Realtime Worlds still isn't home and dry, though. At 130K players, APB is just barely doing better than Tabula Rasa at its peak, and we all know how well that turned out. And APB's model means player registrations isn't necessarily a sign of good health. While the press release claims that the average player is playing four hours a day and the average paying player is spending $28 a month, APB's unlimited free social hours and the ability to "spend" in-game points rather than real money could be twisting those figures upwards a bit. Our colleagues at Massively also point out that while Star Trek Online was created relatively cheaply, APB's creation was reportedly much messier and more costly.
Still, with a dark cloud over the rest of Realtime Worlds' affairs, they might as well grab a silver lining where they can. If the company survives this launch, APB could have enough of a player base to make itself profitable.
DUNDEE, Scotland - Tuesday, 24th August 2010 - Realtime Worlds in administration has released playing figures today for the first time while negotiations continue to secure a sale for the British publisher of APB: All Points Bulletin.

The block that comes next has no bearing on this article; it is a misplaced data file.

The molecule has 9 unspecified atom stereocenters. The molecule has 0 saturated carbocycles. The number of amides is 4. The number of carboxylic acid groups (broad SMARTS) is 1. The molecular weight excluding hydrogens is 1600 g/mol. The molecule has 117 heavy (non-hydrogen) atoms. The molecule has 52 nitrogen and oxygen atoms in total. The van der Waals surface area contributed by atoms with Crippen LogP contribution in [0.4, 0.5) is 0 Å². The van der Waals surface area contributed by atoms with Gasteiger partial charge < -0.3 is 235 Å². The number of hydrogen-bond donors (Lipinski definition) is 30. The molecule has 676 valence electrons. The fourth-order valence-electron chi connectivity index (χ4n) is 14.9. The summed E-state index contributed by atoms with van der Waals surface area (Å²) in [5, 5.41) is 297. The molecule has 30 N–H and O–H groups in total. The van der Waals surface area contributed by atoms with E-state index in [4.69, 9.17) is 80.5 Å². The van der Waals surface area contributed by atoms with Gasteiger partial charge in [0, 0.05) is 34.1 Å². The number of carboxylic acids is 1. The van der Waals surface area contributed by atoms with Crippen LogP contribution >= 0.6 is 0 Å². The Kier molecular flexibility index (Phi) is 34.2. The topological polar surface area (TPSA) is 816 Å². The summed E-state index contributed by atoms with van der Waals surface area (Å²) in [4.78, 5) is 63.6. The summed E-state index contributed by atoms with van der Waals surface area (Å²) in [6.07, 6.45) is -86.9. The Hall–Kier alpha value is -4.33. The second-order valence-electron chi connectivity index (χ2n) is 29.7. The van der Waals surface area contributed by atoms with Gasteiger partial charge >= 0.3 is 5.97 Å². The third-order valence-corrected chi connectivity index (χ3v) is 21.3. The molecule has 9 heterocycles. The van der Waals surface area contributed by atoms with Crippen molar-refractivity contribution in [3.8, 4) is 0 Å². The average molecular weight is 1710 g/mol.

The figures reveal 130,000 registered players, with the average player playing for 4 hours each day, APB's unique business model sees paying players averaging $28 per month, a combination of game time and user to user marketplace trading.
Joint administrator Paul Dounis, of business rescue and restructuring specialist Begbies Traynor commented "These are healthy numbers and reflect positively on APB as a ongoing concern. They prove this is a very enjoyable game, which is shown by the average player daily playtime and an ARPPU (Average Revenue per Paying User) that is highest of any game out there"